How to Make Wine| Step 1: Legalities

How to Make Wine

Step 1: Legalities

Winemaking, aka Homebrewing is legal in the USA. Though rules must be followed. Below are what I've researched, and what are considered common practices. If you're going to push these limits consult a legal advisor. 

  1. Individuals can homebrew a MAXIMUM of 100 gallons per year. That includes wine, beer, or cider. What ever you make, combine up the volumes and it has to be less than 100 gallons. 
  2. Households can homebrew a MAXIMUM of 200 gallons per year. Meaning if you live with another adult (spouse, roommate, partners, etc.) you can make double what you could make as an individual. 
  3. You can NOT sell your homebrews. This is illegal without a proper license. 
  4. Home distilling is not allowed in the USA without a proper license. You can NOT distill spirits.
  5. 21 is the legal drinking age. You MUST be 21 to DRINK any homebrew made.
  6.  18 is the legal age to make homebrews. BUT most law officials will view anyone under 21 making wine at home as someone seeking to consume or possess alcohol, which is illegal. Check local and state laws for exceptions. ALWAYS BE RESPONSIBLE.
Homebrewing is legal in all states. Individual states remain free to restrict or prohibit the manufacture of beer, mead, hard cider, wine and other fermented alcoholic beverages at home.[26] Until 2013, Alabama and Mississippi were the only states with laws prohibiting the homebrewing of beer. Alabama and Mississippi both legalized home brewing in their respective 2013 legislative sessions.[27][28] Although all state governments have legalized homebrewing, some states retain local options that permit local governments to make homebrewing illegal under municipal law. Alaska in one such state where the local option is currently exercised.[29]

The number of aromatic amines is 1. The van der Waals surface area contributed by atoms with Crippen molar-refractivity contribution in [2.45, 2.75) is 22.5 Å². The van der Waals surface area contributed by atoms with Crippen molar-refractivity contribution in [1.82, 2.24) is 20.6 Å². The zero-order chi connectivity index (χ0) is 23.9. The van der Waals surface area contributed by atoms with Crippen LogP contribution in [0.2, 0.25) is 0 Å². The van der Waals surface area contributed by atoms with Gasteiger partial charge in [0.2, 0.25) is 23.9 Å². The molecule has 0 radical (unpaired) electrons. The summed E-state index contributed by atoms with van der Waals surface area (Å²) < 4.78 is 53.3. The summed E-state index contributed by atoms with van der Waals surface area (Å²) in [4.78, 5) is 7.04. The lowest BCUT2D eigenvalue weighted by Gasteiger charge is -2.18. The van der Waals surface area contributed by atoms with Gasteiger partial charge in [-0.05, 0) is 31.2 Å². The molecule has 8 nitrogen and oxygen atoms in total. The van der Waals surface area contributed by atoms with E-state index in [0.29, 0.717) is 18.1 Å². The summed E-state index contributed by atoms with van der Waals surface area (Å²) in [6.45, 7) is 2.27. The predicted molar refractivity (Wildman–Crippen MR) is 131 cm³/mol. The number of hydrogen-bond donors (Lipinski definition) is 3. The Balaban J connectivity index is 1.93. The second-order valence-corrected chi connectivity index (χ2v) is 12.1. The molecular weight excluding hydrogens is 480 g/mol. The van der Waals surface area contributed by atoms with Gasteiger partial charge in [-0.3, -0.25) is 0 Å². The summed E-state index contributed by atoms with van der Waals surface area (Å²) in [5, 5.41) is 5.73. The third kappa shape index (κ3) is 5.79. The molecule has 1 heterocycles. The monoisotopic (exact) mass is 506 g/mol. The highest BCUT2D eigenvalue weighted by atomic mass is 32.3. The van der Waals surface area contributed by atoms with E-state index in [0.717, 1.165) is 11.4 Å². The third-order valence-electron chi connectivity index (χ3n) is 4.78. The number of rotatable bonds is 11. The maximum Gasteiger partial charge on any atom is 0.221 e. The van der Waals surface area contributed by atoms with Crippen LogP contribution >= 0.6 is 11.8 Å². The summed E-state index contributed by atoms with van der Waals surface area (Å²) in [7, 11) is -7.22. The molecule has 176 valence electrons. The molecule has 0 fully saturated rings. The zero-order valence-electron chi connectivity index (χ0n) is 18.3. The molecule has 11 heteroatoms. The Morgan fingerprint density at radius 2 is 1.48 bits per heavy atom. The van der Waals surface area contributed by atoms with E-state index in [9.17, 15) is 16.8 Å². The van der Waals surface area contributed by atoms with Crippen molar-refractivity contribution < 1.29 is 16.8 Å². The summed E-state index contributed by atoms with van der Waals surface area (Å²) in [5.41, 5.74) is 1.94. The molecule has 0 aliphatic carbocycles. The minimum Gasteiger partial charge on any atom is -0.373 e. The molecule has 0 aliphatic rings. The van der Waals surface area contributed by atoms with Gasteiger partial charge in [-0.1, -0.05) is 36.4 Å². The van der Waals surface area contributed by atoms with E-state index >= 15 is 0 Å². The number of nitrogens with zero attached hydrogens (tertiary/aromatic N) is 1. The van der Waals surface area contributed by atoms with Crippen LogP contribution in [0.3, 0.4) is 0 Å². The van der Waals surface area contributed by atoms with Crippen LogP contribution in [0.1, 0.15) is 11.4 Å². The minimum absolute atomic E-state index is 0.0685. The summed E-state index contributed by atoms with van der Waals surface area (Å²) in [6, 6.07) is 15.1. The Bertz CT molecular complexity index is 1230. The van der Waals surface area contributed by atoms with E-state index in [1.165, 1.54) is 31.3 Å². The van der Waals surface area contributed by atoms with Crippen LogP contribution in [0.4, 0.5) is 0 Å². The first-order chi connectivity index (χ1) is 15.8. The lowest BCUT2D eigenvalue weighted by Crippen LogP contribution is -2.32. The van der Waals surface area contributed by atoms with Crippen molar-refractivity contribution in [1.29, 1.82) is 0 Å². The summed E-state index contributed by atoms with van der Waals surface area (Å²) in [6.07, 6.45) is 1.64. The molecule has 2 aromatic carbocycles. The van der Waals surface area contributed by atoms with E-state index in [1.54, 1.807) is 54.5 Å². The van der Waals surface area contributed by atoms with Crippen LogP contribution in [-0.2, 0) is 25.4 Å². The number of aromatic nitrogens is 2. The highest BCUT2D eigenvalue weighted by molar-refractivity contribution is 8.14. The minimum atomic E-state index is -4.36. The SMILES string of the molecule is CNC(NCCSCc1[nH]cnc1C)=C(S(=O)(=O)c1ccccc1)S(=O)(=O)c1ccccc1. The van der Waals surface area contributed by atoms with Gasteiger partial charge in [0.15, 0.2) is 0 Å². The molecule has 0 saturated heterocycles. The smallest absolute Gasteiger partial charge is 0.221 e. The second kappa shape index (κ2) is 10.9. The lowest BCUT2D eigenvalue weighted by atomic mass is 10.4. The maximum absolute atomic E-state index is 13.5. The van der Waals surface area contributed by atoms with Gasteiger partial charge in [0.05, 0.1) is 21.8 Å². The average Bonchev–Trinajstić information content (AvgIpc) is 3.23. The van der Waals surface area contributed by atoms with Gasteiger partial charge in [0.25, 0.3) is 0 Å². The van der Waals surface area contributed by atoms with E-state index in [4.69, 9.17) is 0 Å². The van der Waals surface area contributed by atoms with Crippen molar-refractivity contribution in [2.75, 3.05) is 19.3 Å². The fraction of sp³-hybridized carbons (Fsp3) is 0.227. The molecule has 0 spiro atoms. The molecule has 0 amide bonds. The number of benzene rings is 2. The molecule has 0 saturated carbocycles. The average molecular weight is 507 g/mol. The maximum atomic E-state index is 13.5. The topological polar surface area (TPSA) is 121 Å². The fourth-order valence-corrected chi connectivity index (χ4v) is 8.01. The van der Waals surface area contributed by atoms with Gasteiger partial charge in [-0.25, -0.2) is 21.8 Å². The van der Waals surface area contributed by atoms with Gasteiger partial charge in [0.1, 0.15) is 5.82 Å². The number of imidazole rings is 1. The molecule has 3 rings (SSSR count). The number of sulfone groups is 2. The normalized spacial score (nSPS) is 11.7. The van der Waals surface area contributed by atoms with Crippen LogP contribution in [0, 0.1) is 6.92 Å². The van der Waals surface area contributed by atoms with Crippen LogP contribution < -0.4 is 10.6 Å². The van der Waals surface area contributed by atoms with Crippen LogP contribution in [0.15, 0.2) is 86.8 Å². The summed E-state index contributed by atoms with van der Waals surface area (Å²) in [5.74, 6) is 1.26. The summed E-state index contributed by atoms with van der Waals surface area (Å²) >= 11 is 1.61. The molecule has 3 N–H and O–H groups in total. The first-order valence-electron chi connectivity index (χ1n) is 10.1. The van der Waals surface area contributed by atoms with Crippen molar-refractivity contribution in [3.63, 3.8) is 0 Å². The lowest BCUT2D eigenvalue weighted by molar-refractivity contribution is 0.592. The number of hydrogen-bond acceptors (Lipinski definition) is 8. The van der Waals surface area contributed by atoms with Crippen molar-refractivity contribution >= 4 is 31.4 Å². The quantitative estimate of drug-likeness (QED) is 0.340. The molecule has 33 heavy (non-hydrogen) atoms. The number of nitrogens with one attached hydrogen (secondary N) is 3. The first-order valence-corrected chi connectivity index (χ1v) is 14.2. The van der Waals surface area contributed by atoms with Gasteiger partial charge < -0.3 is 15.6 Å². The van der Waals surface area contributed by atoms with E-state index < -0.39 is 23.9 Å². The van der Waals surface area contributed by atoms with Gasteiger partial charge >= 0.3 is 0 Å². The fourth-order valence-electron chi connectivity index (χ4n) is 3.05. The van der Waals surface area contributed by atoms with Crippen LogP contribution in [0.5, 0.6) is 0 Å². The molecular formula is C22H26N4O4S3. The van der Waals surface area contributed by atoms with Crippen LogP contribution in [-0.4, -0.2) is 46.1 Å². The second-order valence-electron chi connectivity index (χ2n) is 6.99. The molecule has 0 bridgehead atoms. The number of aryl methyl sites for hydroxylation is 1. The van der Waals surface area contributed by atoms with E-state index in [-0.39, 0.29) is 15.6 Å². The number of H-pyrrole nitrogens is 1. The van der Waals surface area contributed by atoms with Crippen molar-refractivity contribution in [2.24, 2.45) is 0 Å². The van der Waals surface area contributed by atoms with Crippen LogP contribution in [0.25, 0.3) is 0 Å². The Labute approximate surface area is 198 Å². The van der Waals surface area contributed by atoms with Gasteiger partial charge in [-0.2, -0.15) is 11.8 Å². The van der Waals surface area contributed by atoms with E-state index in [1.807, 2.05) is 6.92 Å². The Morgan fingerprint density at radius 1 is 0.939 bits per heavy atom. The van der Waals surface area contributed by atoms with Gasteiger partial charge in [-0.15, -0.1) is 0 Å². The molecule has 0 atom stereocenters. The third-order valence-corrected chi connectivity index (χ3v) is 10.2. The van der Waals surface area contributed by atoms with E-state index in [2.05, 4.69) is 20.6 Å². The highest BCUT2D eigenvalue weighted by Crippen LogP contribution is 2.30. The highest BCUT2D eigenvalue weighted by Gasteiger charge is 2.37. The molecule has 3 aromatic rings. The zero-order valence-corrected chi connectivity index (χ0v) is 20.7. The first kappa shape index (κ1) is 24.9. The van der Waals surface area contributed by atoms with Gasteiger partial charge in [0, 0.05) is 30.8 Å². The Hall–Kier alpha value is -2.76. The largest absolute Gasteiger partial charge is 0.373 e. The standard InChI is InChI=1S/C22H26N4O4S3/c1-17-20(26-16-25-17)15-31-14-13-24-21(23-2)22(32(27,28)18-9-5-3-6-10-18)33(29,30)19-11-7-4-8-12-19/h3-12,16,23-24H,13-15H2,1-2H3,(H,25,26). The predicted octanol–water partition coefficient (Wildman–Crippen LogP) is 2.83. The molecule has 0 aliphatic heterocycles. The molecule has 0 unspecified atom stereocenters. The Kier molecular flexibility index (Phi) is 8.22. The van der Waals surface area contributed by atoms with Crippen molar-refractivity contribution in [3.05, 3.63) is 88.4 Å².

Most states permit homebrewing of 100 gallons of beer per adult (of 18 years or older) per year and up to a maximum of 200 gallons per household annually when there are two or more adults residing in the household.[30] Because alcohol is taxed by the federal government via excise taxes, homebrewers are restricted from selling any beer they brew. This similarly applies in most Western countries. In 1979, President Jimmy Carter signed into law a bill allowing home beers, which was at the time not permitted without paying the excise taxes as a holdover from the prohibition of alcoholic beverages (repealed in 1933).[26][31] This change also exempted home brewers from posting a “penal bond” (which currently ranges from a minimum of $1000.00 to a maximum of $500,000[32]) which had the prohibitive effect of economically preventing brewers of small quantities from pursuing their hobby.
— Wikipedia


  • Don't Drink while Pregnant
  • Don't Drink and Drive
  • Don't Drink if you are not healthy enough to do so (Liver disease, Heart failure, etc.)
  • Consult your Doctor before mixing alcohol with prescriptions drugs.